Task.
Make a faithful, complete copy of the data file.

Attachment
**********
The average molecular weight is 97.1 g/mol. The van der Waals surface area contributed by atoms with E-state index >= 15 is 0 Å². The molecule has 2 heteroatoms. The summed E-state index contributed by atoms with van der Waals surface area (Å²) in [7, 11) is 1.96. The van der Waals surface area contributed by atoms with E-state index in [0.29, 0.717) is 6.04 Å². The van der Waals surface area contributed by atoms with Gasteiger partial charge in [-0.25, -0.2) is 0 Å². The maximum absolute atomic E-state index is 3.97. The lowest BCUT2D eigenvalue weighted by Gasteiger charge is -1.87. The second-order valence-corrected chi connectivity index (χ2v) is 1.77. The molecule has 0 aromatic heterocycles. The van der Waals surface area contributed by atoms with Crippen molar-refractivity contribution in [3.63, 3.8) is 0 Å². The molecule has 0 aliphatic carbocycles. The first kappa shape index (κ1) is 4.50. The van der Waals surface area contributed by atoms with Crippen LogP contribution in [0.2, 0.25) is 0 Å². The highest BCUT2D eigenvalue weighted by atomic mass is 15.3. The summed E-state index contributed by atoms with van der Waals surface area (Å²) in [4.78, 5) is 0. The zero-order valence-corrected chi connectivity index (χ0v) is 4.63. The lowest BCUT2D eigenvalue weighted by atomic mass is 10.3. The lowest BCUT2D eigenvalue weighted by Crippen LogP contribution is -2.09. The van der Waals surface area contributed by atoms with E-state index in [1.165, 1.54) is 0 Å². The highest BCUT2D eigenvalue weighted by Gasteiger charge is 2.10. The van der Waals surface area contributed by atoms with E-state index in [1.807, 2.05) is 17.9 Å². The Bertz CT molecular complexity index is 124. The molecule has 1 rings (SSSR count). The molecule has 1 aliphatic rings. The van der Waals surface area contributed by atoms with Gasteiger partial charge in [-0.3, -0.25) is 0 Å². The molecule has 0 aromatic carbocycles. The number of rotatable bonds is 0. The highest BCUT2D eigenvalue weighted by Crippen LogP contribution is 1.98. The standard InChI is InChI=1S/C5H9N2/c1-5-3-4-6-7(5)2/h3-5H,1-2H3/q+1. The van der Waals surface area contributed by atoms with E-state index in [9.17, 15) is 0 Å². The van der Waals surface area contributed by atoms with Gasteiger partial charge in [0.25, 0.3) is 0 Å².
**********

The average molecular weight is 97.1 g/mol. The van der Waals surface area contributed by atoms with E-state index >= 15 is 0 Å². The molecule has 2 heteroatoms. The summed E-state index contributed by atoms with van der Waals surface area (Å²) in [7, 11) is 1.96. The van der Waals surface area contributed by atoms with E-state index in [0.29, 0.717) is 6.04 Å². The van der Waals surface area contributed by atoms with Gasteiger partial charge in [-0.25, -0.2) is 0 Å². The maximum absolute atomic E-state index is 3.97. The lowest BCUT2D eigenvalue weighted by Gasteiger charge is -1.87. The second-order valence-corrected chi connectivity index (χ2v) is 1.77. The molecule has 0 aromatic heterocycles. The van der Waals surface area contributed by atoms with Crippen molar-refractivity contribution in [3.63, 3.8) is 0 Å². The molecule has 0 aliphatic carbocycles. The first kappa shape index (κ1) is 4.50. The van der Waals surface area contributed by atoms with Crippen LogP contribution in [0.2, 0.25) is 0 Å². The highest BCUT2D eigenvalue weighted by atomic mass is 15.3. The summed E-state index contributed by atoms with van der Waals surface area (Å²) in [4.78, 5) is 0. The zero-order valence-corrected chi connectivity index (χ0v) is 4.63. The lowest BCUT2D eigenvalue weighted by atomic mass is 10.3. The lowest BCUT2D eigenvalue weighted by Crippen LogP contribution is -2.09. The van der Waals surface area contributed by atoms with E-state index in [1.165, 1.54) is 0 Å². The highest BCUT2D eigenvalue weighted by Gasteiger charge is 2.10. The van der Waals surface area contributed by atoms with E-state index in [1.807, 2.05) is 17.9 Å². The Bertz CT molecular complexity index is 124. The molecule has 1 rings (SSSR count). The molecule has 1 aliphatic rings. The van der Waals surface area contributed by atoms with Gasteiger partial charge in [-0.3, -0.25) is 0 Å². The molecule has 0 aromatic carbocycles. The number of rotatable bonds is 0. The highest BCUT2D eigenvalue weighted by Crippen LogP contribution is 1.98. The standard InChI is InChI=1S/C5H9N2/c1-5-3-4-6-7(5)2/h3-5H,1-2H3/q+1. The van der Waals surface area contributed by atoms with E-state index in [9.17, 15) is 0 Å². The van der Waals surface area contributed by atoms with Gasteiger partial charge in [0.25, 0.3) is 0 Å².